In July 1980, J Walter Thompson, the advertising agency, bought H&K. In 1987, the communications conglomerate WPP Group in turn, acquired JWT.
H&K’s acquisition by the WPP Group brought many changes to its existing culture. John Hill had a reputation for sticking to his (highly conservative and
As a member of the WPP group [www.wpp.com], Hill and Knowlton now
Up in Smoke
The tobacco industry has waged a fifty year campaign to hide the health effects of smoking. In 2005, the US Department of Justice’s legal case, asking for a staggering $280 billion in damages, finally reached court. They argued that the tobacco industry carried out a fifty year campaign of deception. At its heart was Hill and
One of the tactics was to create a controversy over health where there was not one. For
The PR industry and Hill and Knowlton have tried to keep the controversy open ever since.
Working for Oil Giants, the Nuclear Industry and Torturers
The firm helped in the aftermath of the Exxon Valdez oil spill in Alaska and the Three Mile Island nuclear accident.
It has worked for Governments with appalling human rights records, including Egypt, Haiti, Indonesia, Morocco, Turkey – and China after the Tiananmen
The UK office has worked with the Government of Maldives on promoting the country as a tourist destination, whilst Amnesty International has issued a string of warnings and reports about this and the government’s repression of the political opposition.
Paving the Way to War
Hill and Knowlton played a leading role in the run-up to the first Gulf War. In August 1990, Iraqi troops invaded Kuwait. Fourteen years ago the American public were reluctant to send troops. Selling the war was not going to be easy.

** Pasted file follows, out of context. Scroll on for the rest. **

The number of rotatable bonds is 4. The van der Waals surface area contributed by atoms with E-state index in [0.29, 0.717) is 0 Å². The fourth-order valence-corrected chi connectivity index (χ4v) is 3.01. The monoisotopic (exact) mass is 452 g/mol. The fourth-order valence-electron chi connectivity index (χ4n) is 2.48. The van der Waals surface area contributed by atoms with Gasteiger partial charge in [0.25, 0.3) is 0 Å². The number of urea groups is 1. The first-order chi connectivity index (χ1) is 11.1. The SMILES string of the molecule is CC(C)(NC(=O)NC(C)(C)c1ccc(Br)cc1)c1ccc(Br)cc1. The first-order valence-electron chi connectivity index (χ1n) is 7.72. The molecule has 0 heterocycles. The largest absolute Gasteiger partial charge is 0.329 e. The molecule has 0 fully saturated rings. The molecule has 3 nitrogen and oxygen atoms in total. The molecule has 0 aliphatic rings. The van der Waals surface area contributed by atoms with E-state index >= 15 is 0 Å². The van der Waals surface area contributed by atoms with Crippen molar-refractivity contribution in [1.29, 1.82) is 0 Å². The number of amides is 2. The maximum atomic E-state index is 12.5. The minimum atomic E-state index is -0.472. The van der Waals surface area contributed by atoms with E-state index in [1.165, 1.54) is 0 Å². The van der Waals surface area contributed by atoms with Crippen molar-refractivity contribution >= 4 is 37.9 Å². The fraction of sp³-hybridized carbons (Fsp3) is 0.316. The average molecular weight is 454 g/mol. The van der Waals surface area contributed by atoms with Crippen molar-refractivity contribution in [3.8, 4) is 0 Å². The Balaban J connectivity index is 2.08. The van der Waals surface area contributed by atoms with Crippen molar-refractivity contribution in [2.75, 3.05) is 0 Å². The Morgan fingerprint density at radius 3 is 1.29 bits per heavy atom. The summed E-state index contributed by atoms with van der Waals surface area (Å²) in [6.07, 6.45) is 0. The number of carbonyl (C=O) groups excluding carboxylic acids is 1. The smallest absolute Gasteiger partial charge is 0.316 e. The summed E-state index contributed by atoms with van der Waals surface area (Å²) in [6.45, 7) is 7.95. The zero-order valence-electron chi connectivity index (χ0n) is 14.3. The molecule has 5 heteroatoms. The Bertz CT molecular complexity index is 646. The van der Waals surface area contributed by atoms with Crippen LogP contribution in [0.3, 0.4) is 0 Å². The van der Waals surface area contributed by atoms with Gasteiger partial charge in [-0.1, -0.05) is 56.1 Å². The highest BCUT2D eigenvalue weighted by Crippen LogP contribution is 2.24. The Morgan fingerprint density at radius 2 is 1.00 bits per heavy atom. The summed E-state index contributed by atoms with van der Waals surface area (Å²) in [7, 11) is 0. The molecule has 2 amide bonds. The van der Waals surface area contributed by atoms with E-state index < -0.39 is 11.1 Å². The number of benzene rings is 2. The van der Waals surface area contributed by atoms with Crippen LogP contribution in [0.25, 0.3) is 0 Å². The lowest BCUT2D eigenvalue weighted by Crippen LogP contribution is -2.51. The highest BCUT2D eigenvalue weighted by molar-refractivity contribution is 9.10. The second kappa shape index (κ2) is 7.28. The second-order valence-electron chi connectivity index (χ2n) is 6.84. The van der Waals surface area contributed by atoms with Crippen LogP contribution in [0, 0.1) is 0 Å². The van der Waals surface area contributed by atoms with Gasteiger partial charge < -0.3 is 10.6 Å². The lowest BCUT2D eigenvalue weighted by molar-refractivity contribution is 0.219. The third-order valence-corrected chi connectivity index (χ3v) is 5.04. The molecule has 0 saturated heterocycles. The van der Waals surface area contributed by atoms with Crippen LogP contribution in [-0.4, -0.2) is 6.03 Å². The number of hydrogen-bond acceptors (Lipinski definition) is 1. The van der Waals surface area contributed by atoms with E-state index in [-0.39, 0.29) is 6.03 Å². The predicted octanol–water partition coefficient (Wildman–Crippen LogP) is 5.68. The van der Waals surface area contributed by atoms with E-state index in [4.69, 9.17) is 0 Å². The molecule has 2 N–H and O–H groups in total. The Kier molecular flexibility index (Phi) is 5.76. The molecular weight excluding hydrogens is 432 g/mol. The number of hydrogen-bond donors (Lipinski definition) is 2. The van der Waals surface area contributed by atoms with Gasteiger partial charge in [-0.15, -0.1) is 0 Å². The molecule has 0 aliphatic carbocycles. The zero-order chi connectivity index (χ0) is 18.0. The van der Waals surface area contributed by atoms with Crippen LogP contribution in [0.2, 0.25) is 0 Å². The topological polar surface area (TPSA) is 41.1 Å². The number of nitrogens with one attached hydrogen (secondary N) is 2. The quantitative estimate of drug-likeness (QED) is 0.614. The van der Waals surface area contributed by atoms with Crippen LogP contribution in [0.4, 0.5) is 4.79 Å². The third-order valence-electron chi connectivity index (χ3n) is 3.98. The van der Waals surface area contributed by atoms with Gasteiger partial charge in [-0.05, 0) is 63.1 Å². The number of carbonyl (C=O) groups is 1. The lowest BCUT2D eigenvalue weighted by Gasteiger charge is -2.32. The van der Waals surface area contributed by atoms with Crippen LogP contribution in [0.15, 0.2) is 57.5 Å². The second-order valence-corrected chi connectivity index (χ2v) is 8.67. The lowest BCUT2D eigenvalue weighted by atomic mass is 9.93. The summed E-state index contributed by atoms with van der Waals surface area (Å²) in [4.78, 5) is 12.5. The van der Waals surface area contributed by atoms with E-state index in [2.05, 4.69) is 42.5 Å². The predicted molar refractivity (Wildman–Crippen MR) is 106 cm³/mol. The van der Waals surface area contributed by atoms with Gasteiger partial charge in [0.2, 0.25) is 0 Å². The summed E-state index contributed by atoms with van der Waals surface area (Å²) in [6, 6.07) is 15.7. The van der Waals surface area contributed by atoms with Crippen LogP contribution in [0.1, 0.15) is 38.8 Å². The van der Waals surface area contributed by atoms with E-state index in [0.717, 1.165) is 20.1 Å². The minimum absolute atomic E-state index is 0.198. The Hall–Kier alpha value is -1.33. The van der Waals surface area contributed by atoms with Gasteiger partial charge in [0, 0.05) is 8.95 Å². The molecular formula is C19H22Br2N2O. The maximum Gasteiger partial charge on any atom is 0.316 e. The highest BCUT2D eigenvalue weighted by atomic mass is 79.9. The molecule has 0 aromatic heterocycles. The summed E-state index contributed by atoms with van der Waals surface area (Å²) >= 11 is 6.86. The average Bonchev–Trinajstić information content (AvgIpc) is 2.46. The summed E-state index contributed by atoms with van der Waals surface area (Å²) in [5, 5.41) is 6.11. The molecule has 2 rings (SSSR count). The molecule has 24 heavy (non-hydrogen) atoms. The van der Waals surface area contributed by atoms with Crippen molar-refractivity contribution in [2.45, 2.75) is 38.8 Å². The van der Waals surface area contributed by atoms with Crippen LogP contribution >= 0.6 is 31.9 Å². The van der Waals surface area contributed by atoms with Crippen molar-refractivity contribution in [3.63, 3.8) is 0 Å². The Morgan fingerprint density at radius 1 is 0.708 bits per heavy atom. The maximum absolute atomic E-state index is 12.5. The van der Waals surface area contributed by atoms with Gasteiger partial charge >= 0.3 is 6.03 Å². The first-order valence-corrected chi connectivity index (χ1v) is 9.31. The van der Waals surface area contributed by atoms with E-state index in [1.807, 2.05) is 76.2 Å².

As many as 20 PR firms were used to mobilize US opinion in favour of the war. Hill & Knowlton, then the world’s largest PR firm, served as the mastermind for the Kuwaiti campaign. The Kuwaiti government agreed a $12 million contract under which Hill & Knowlton would represent “Citizens for a Free Kuwait,” a classic PR front group which hid the role of the Kuwaiti government and its collusion with the Bush administration.
One PR commentator noted about Hill & Knowlton’s unprecedented campaign that: “H&K has employed a stunning variety of opinion-forming devices and techniques to help keep US opinion on the side of the Kuwaitis The techniques range from full-scale press conferences showing torture and other abuses by the Iraqis to the distribution of tens of thousands of ‘Free Kuwait’ T-shirts and bumper stickers at college campuses across the US.”
Hill and Knowlton also devised the defining moment that swung American public opinion in favour of war. It arranged for the daughter of the Kuwaiti Ambassador to the US to appear as an ordinary Kuwaiti girl in front of Congress. Her written testimony was passed out in a media kit prepared by Citizens for a Free Kuwait. “While I was there, I saw the Iraqi soldiers come into the hospital with guns, and go into the room where babies were in incubators. They took the babies out of the incubators, took the incubators, and left the babies on the cold floor to die.”
It was a testimony that drove the US to war. It was totally false.